In the third section, we ask how intergenerational justice is affected if sustainability indicators change due to demographic change. The article “The Generational Balance” by a team of authors from Ecologic Berlin, including Andreas Krämer and Anneke von Raggamby, evaluates current trends and patterns of environmental and demographic change, in both a global and national context. Examining such issues as the Earth’s carrying capacity, concurrent urbanisation and industrialisation, present production and consumption patterns, the use of chemicals, natural resources and energy, the article provides a clear and powerful picture of the state of our world today and what must be done within our society so that future generations can have viable and fulfilling lives. It additionally examines the fact that environmental and sustainability issues can also be compacted by the ageing of society and demographic decline that many countries are now experiencing, and present recommendations also for these problems.

In “Intergenerational Justice in an Extreme Longevity Scenario”, Dr. Ulrich Feeser-Lichterfeld looks at newly emerging technologies and the prospect of extreme longevity that is perhaps nearing fruition. Such a scenario raises many individual and social issues, which he examines within the context of demographic change, focusing on its intergenerational consequences. The author considers serious questions such as whom these technologies would benefit and whether they would produce unintended consequences, such as a new type of ageism.

The fourth section addresses the ethical legitimacy of population policies. If we can influence the well-being of our descendants (including, but not limited to adopting certain family or population policies), should we do so? In an article entitled “An ethical assessment of the legitimacy of birth policies”, Dr. Joerg Tremmel first discusses whether or not such policies can generally be considered unethical. Unlike some ethicists, his conclusion is that they cannot be deemed unethical across-the-board. Rather, it is both possible and necessary to distinguish between better and worse types. Whilst it is easy to judge measures that either permit a considerable number of freedoms or impose considerable restrictions on them, it is the measures in the middle of the continuum that are more difficult to evaluate. The “four-fifths rule” is presented in order to lend substance to the core of the problem by providing a rule of thumb.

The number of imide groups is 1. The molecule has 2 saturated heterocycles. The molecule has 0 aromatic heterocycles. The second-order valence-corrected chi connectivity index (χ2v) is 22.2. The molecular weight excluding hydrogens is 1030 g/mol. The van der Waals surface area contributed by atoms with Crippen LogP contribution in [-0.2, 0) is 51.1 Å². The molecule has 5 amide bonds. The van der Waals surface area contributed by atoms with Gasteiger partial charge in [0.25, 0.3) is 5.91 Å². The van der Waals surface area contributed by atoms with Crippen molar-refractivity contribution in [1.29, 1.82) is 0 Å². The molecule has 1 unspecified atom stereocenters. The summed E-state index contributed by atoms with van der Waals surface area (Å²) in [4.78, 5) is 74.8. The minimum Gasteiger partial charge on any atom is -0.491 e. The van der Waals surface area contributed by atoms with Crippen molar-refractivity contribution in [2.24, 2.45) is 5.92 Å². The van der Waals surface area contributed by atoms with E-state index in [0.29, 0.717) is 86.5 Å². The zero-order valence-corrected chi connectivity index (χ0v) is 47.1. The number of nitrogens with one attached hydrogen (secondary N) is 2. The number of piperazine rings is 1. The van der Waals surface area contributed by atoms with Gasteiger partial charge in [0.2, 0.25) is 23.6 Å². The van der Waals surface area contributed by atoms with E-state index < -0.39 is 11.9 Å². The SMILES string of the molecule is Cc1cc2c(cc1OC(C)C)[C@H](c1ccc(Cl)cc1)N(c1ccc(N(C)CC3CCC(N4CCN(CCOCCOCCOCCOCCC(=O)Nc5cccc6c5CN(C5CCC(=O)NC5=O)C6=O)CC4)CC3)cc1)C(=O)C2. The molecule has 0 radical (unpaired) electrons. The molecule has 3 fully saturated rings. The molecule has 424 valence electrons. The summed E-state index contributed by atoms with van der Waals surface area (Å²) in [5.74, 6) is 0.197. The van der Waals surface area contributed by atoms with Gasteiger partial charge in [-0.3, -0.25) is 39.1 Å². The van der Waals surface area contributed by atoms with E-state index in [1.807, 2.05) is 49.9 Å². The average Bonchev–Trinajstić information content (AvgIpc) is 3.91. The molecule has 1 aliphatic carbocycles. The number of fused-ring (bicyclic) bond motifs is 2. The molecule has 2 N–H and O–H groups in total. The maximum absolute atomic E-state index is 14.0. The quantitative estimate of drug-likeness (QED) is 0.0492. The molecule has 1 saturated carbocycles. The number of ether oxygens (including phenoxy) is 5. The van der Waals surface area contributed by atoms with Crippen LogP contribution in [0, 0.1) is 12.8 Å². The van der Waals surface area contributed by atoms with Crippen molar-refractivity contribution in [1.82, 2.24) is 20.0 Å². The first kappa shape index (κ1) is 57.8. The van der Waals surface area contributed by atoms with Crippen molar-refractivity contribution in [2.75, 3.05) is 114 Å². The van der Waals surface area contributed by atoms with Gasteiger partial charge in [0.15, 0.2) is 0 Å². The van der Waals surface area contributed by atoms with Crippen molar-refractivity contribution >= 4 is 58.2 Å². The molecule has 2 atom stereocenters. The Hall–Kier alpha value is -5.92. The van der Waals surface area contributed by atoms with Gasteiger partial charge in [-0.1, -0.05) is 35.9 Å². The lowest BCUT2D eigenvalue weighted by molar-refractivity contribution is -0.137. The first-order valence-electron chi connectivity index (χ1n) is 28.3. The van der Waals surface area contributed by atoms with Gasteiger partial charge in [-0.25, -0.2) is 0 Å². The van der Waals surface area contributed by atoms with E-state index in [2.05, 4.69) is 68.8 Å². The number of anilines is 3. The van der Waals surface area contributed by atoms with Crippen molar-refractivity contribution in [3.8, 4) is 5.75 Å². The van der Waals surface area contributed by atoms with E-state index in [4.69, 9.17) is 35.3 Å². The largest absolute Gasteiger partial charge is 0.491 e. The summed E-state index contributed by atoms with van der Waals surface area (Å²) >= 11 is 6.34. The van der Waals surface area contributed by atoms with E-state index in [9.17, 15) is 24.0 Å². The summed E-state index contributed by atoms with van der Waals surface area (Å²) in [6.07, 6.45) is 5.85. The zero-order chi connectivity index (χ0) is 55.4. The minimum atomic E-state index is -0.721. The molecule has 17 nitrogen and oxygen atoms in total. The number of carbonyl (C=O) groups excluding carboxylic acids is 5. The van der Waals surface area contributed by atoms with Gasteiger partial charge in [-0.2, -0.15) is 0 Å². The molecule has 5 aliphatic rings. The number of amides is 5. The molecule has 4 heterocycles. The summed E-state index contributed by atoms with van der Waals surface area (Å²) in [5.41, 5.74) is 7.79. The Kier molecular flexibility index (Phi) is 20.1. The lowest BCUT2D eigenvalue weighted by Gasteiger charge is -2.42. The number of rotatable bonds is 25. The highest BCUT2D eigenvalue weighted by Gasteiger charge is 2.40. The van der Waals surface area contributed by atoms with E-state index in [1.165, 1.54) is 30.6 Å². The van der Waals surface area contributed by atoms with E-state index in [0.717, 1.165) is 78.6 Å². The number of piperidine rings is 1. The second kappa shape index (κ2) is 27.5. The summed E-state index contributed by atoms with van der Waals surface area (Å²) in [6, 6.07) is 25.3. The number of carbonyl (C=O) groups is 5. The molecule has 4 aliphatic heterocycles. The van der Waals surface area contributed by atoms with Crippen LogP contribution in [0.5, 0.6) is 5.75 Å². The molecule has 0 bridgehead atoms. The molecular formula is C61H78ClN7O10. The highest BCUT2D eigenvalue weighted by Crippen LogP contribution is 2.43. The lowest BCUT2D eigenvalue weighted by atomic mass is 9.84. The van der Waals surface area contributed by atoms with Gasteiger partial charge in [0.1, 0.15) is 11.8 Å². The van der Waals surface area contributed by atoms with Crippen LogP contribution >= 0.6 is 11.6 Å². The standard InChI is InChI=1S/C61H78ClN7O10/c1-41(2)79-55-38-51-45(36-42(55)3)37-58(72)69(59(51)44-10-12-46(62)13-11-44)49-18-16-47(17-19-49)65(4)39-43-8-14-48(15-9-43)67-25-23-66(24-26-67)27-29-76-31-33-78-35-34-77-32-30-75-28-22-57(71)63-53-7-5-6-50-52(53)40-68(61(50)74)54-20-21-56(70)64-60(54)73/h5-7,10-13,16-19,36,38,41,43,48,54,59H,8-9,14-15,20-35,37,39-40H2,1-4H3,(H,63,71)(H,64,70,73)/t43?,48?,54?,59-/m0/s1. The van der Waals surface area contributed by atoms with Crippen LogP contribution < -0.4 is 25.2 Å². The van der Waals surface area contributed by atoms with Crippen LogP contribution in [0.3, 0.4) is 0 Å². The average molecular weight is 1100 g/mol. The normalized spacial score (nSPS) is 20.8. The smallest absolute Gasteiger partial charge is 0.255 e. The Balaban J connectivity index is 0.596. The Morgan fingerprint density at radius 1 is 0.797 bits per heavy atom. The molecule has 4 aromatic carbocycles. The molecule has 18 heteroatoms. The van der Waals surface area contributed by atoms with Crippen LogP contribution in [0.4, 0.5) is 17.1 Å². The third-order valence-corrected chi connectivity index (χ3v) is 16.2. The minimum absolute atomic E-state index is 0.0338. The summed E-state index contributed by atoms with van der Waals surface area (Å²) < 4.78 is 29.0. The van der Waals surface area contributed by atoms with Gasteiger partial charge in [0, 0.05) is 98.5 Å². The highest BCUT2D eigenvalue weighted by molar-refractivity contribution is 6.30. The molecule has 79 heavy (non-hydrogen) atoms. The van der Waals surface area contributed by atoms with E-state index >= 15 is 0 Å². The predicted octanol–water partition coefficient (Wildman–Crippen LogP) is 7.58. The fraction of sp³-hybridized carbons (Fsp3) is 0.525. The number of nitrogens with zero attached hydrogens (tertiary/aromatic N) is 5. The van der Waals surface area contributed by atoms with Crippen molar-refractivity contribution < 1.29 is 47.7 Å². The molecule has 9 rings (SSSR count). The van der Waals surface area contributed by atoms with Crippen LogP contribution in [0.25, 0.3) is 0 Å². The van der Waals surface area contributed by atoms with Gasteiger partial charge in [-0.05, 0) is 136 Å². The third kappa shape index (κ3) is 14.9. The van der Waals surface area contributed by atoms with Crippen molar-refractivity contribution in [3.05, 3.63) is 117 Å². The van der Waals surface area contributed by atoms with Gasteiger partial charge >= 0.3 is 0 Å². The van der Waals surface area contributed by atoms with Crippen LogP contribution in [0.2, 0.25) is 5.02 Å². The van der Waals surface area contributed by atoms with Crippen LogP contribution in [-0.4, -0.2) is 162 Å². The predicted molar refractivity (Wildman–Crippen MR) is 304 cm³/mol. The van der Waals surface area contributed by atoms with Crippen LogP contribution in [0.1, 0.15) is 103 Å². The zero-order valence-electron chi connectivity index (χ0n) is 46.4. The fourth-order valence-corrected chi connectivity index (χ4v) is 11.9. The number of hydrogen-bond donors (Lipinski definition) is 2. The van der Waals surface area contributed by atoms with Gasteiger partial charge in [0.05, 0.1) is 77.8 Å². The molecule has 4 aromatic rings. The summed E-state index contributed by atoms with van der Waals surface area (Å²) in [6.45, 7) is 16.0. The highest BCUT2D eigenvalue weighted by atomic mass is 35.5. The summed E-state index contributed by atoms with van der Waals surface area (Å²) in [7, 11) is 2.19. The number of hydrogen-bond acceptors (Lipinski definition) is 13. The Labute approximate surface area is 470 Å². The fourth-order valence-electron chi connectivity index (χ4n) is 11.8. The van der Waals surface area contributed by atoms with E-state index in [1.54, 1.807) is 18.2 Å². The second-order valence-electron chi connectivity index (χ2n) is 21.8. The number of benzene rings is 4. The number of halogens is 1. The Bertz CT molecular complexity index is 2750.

The fifth and last section addresses the issue of institutionalizing our responsibility for future generations. Democracies face a structural problem, namely the tendency to prefer the present and to forget future implications of present decisions. To work toward a solution for this problem, the framework for a fair, future-orientated generational political system could be mended by an institutional establishment of generational justice. Thereby the glorification of the present in everyday politics would lessen. In this truly innovative section of the book, Marco Wanderwitz (CDU), Peter Friedrich (SPD), Anna Lührmann (Grüne) and Michael Kauch (FDP), four young members of the German Bundestag, present a far-reaching if not revolutionary endeavour to implement intergenerational justice and sustainability in the German Constitution. They describe their real efforts in 2006 and 2007 to institute a change article 20 and article 109 of the constitution, each from their party perspective but also from their experience of working together to make this proposal a reality that is now in its final stages of consideration. Their chapter is a good example of how theory meets practice and science meets politics.

The final article, “Demographic pressure and attitudes towards public intergenerational transfers in Germany – how much room left for reforms”, by Harald Wilkoszewski of the Max Planck Institute for Demographic Research, highlights the allocation problems in an aging society from a political economy perspective. The German political discussion has focused on reductions of public support for the elderly (e.g. the introduction of a “demographic factor” into the public pension formula) and an increase of public support for families and the younger generation (e.g. higher spending for family policies). However, the implementation of such reforms might not be feasible in the future: the question arises whether a new political group formed by people of the same age with a common interest is likely to emerge.

This book is marked by its interdisciplinary approach and flexibility to look at current societal problems from many directions at once. Not only do the authors come from a multitude of fields and perspectives, but the contributions address not only the typical problems of economic policy, but look also at environmental, societal and philosophical issues.

It is far-reaching in scope and most importantly makes a paradigmatic shift to need to see arising challenges of demographic change within a larger view of intergenerational justice.

Also within these problems it examines the many and varied components of demographic change and how they interact and what likely outcomes they would have.

Beyond this, the anthology is eminently practical and is focused with policy making in mind. It examines important philosophical and ethical problems that are inherent in these issues, but surpasses these limited discussions to offer recommendations and solutions for political implementation. Additionally, it has the extremely unique aspect of having four MPs comment directly on their thoughts and proposals for change.

This volume goes a long way to putting the many problems of demographic change in perspective.